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Discussion Starter #1 (Edited)
Hi guys,

I guess there is always a first. I want to share the experience, see if I should have reacted any differently.

I was walking with Rex (17 months old male intact). I saw a man with an Akita in the neighbourhood. I had seen this Akita three months. He was maybe 8 months then so now he should be around one year old. Then the owner seem to have good control. Was training with food and the Akita seemed friendly. We passed by each other before from a distance.

This time, the Akita dragged the owner on leash to us. I asked Rex to sit which he did the Akita came directly into our space; he was not aggressive and seemed playful. But it was a forge and he went behind Rex and Rex went from a sit into fighting mode in a split of a second. The Akita also went into fighting mode. They made contact and we pulled them off relatively easily. So it was a split second altercation. No one was harmed.

I said casually, Rex lets go, and we went along, did some heeling and playing as if nothing. Came back my way. The man said excuse me excuse me and came to talk to me. He gave the Akita to his wife who went the other way.

He asked me if Rex was a a guard dog and if he was trained to guard me. I said no training. First ever reaction like this. I explained that it was probably his dog forging through the space and being close physical from the back that triggered Rex.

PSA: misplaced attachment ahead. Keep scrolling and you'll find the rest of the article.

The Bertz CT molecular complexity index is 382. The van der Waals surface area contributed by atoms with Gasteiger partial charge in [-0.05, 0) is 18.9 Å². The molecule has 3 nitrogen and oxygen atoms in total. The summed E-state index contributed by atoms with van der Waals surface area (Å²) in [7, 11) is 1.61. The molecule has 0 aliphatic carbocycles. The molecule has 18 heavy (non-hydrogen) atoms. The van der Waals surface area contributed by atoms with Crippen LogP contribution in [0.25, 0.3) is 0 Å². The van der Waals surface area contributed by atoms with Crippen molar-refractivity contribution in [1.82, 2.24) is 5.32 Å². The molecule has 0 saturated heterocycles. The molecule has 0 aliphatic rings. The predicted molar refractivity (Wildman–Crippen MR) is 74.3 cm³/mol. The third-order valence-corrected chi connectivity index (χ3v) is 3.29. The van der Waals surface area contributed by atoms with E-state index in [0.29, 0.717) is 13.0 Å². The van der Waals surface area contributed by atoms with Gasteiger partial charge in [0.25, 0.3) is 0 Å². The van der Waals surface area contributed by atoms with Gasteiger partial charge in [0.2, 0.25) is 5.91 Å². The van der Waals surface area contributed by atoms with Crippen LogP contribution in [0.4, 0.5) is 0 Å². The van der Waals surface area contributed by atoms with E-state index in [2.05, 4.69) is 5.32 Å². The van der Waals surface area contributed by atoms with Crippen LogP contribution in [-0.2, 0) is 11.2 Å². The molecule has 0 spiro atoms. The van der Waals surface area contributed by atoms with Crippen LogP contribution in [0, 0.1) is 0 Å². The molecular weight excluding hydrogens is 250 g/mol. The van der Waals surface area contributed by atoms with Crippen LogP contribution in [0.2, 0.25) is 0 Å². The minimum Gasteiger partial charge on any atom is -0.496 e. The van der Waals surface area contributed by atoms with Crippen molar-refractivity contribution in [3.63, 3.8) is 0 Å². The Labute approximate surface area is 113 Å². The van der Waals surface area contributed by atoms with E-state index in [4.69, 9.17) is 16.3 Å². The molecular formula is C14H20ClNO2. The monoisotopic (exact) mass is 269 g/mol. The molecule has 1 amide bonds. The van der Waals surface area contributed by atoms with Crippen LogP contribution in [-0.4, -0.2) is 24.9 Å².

To notte, Rex plays with small dogs, big dogs that I know well and he is always marked "well behaved" in day care. He is not fear aggressive and very confident in a nice way around dogs. It did not seem to be fear induced at all. More a protective get out of our way reaction. When the guy came to us. He stood far and talked to me. Rex was in a down. Didnt show aggression towards the guy but was very alert.

Rex is super friendly, bumbly, never showed a sign of aggression. I secretly was happy that if he wants to fend off, he can and he put on an "impressive" show. I was like wow. Is that you?

Any feedback on what happened, Rex reaction, my reaction and / or the incident.

Should I ever try to make them "friends" again? Will Rex now get pissed off at every Akita looking dog? Was Rex's reaction warranted? The Akita is also an intact male.

Many thanks for your input.
 

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I am a little wary of akitas because they are known for same-sex aggression (i.e. it's not recommended to keep two akitas of same gender!)...
but this akita sounds friendly?

He probably walked behind Rex to have a butt sniff - not to attack?
When we meet other dogs on walks, I just give my dog a long, loose leash and let them greet naturally (they will pull up alongside eachother, sniff noses, then if all is good, they'll arc around eachother to do a butt sniff...I don't let butt sniffing go on too long, because then leashes tend to get tangled and dogs get tense). If a dog is lunging, barking, or growling, then we angle our walk so there's a lot of distance and we don't meet. (The other owner is usually doing the same thing - you can tell by their body language and the look on their face if they have a friendly dog or not!)

My dog was once grabbed by the throat, by my friend's golden retriever. We pulled them apart in a second, but for months afterwards, he would sometimes growl at the sight of any golden retriever. His fur would stand up if we passed this particular dog (we of course did not try to have them meet anymore). It did wear off though! He seems to have forgotten now. Took several months in our case.